Television viewers would then owe Barack Hussein Obama a debt of gratitude, because without Obama and his Hollywood herd of campaign zealots and swooning media hypsters, forcing the identification of media propagandists would never have happened.

  Thanks to the real journalism of Bob Unruh at WorldNetDaily, we now know that the moderator of tomorrow’s vice-presidential debate has authored a book geared for publishing at about the time the next president takes the oath of office, that will “shed new light” on Democratic candidate Barack Obama and other “emerging young African American politicians” who are “forging a bold new path to political power”.

  PBS, which rakes in 54.6% of its annual budget in private donations and 19% of its annual budget in Federal appropriations, was tapped by the Commission on Presidential debates (CPD) to handle all 2008 debates.

  The Commission, whose Honorary Co-Chairman include former US presidents Jimmy Carter and William J. Clinton, should be forced to live up to its public mission statement: “The CPD was established in 1987 to ensure that debates, as a permanent part of every general election, provide the best possible information to viewers and listeners.” (Emphasis CFP’s).  “The organization, which is a nonprofit, nonpartisan 501 ©(3) corporation, sponsored all the presidential debates in 1988, 1992, 1996, 2000, and 2004.”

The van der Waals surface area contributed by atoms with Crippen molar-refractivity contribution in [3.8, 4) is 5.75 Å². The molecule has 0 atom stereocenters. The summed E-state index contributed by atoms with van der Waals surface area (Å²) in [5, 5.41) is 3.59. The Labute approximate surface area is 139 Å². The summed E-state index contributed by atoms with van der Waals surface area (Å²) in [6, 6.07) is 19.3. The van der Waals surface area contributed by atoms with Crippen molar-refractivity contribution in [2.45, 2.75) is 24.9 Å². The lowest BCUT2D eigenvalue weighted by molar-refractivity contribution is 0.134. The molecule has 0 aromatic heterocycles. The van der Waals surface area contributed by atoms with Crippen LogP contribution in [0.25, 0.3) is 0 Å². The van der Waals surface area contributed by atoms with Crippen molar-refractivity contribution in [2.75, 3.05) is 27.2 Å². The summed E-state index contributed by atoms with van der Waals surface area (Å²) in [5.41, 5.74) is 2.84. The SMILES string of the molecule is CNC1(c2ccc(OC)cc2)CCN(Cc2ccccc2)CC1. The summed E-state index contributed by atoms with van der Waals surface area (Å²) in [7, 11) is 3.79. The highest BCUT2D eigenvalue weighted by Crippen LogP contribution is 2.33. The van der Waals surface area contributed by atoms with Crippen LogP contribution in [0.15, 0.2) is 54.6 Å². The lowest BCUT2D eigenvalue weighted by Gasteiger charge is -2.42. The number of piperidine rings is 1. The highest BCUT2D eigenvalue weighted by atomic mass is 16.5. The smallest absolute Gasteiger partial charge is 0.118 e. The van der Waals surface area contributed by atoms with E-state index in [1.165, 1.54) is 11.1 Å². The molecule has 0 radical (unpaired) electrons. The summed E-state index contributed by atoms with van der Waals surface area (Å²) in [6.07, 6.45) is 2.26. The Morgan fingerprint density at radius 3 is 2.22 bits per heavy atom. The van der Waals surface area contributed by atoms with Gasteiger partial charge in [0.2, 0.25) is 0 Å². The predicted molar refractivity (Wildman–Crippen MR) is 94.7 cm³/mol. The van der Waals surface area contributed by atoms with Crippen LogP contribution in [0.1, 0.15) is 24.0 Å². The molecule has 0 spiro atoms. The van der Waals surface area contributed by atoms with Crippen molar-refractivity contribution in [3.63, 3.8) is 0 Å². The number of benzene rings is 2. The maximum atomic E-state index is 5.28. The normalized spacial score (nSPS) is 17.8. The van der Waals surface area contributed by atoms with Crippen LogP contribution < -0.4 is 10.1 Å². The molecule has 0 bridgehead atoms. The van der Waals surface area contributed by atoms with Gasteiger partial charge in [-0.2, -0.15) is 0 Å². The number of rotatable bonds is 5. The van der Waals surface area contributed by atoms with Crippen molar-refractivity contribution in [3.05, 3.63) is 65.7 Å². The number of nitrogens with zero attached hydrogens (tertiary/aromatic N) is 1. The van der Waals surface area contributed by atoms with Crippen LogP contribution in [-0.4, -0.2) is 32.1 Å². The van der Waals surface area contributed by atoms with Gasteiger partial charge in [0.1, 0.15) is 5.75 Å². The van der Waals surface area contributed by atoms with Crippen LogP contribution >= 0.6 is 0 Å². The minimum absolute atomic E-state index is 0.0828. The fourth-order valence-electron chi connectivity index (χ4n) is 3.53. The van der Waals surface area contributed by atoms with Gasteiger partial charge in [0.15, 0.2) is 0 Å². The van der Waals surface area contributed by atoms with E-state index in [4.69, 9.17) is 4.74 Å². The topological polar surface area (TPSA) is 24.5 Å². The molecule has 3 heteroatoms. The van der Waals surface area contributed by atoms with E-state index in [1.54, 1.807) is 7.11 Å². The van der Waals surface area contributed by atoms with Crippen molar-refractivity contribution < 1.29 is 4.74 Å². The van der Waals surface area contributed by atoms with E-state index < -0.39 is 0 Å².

“Ifill declined to return a WND telephone message asking for a comment about her book project and whether its success would be expected should Obama lose.” (, Sept. 30, 2008).

  Ifill’s bias against Republican candidates is not new: Unruh writes that, “During a vice-presidential candidate debate she moderated in 2004—when Democrat John Edwards attacked Republican Dick Cheney’s former employer, Haliburton—the vice president said, “I can respond, Gwen, but it’s going to take more than 30 seconds”.

  “Ifill told the Associated Press Democrats were delighted with her answer, because they “thought I was being snippy to Cheney.”  She explained that wasn’t her intent.

  “But she also was cited in complaints PBS Ombudsman Michael Geller said he received after Alaska Gov. Sarah Palin delivered her nomination acceptance speech at the Republican National Convention in St. Paul, Minn., earlier this month.

  “Some viewers complained of a “dismissive” look by Ifill during her report on Palin’s speech.  According to Geller, some also said she wore a look of “disgust” while reporting on the Republican candidate.

  “At that time she said, “I assume there will always be critics and just shut out the noise.  It is surprisingly easy.”

  With Ifill allowed to moderate tomorrow’s vice presidential debate, Americans are being propagandized with their own money by PBS.

  It is time for the “Propagandist Button” to identify clearly biased television network election debate moderators.

Judi McLeod -- Bio and Archives | Comments

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Judi McLeod is an award-winning journalist with 30 years’ experience in the print media. A former Toronto Sun columnist, she also worked for the Kingston Whig Standard. Her work has appeared on Rush Limbaugh,, Drudge Report,